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It looks as if the Steelers have avoided disaster, as their workhorse back does not have ligament damage to the knee he injured in Sunday’s finale. While Le’Veon Bell’s status is still uncertain for Saturday, his presence will be needed if the Steelers want to make it back to the Super Bowl. The second leading rusher in the NFL, the sophomore sensation not only has over 1,300 yards rushing, but 854 receiving yards this season as well. He has at least four catches in 13 games this year, with three catching TDs to go with eight on the ground. At 6’1” and 240, Bell is both a power rusher and a speed back, earning 4.7  yards a carry. He also hasn’t fumbled this year.

3 Antonio Brown

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Simply, Brown is one of the best wideouts in the league and a player whose presence changes the game. Coming off his best year in the pros in 2013, he had an even better season in 2014. He led the league in receiving yards with just under 1,700, with 13 touchdowns and at least seven catches in 11 straight games. He also returns punts and is a serious threat on special teams, as evidenced from the Sunday night finale. Unlike some teams in the NFL that may shy away from their best player when double or triple teamed, Brown always gets the ball on the Steelers, be it with screens, deep passes, or from the backfield.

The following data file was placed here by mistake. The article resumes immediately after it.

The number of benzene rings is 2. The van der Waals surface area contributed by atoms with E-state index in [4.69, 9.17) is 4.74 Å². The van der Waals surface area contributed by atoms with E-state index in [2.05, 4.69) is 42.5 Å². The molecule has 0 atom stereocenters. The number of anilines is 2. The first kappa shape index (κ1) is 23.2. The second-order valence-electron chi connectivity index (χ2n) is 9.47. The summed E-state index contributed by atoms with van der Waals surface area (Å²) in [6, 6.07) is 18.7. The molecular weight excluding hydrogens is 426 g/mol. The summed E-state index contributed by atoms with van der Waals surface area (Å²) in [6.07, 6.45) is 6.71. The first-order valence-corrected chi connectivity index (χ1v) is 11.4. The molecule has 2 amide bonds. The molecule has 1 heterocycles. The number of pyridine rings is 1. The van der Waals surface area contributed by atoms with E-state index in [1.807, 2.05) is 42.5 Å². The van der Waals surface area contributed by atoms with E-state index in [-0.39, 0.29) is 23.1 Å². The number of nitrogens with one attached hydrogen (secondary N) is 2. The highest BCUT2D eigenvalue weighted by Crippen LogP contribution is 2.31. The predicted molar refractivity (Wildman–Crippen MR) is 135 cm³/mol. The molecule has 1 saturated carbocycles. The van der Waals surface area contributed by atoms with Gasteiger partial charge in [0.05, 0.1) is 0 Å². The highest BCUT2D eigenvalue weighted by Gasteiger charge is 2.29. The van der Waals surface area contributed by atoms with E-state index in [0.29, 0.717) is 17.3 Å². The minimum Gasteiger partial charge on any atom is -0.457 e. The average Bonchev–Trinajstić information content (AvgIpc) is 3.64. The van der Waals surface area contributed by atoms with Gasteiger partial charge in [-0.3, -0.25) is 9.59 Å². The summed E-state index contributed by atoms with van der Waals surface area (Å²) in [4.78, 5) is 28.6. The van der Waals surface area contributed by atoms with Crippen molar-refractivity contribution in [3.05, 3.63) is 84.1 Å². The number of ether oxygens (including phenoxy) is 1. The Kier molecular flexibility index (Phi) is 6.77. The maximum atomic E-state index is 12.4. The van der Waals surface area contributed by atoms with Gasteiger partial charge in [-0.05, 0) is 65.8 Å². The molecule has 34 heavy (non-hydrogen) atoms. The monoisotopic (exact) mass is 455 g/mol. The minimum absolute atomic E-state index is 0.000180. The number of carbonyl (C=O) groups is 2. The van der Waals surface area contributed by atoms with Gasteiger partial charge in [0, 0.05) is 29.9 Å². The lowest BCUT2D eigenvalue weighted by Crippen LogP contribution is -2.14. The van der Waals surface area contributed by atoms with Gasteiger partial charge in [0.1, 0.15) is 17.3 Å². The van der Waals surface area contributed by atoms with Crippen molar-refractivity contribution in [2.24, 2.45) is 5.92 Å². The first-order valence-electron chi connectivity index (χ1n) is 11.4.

2 Big Ben

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Whether we like it or not, this is a quarterback’s league. Just look at the team with one of the best coaches and defenses in the league in Arizona. They were once a Super Bowl contender and now few expect them to go into 7-8-1 Carolina and beat them, because they don’t have a QB. Tom Brady, Aaron Rodgers, Andrew Luck, Tony Romo, Russell Wilson, Joe Flacco – they all made the playoffs. No rookies made it, nor did Kyle Orton or Case Keenum or Shaun Hill or Johnny Manziel lead the way from the bench. We can’t really figure out just what makes a quarterback great (because it seems completely intangible), but without a quality one, and they are scarce, you’re not going to win, let alone get to the postseason. The Steelers have a big, tough QB who can run, extend plays, and do whatever it takes to win, because he has already.

1 Versatility

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Most importantly, Pittsburgh can win a lot of ways and change their gameplan according to their opponent. They beat Kansas City with defense 20-12 in Week 16. They ran it to beat the Titans, gaining 206 rushing yards while handing the ball off to Bell 33 times (before kneeling twice, they ran the ball six straight plays to close out the game, and the Titans knew it was coming). Hosting the Ravens, they gained just 55 yards on the ground, but Roethlisberger threw six TDs to win. That came a week after he threw 49 times for 522 yards and six touchdowns to beat the Colts (he also threw 58 times in a loss to New Orleans). All of that is to say that the Steelers can grind out the ball on the ground, trade off big play touchdowns, play with a lead or play from behind. They can win a lot of ways, and that makes them dangerous and always in contention.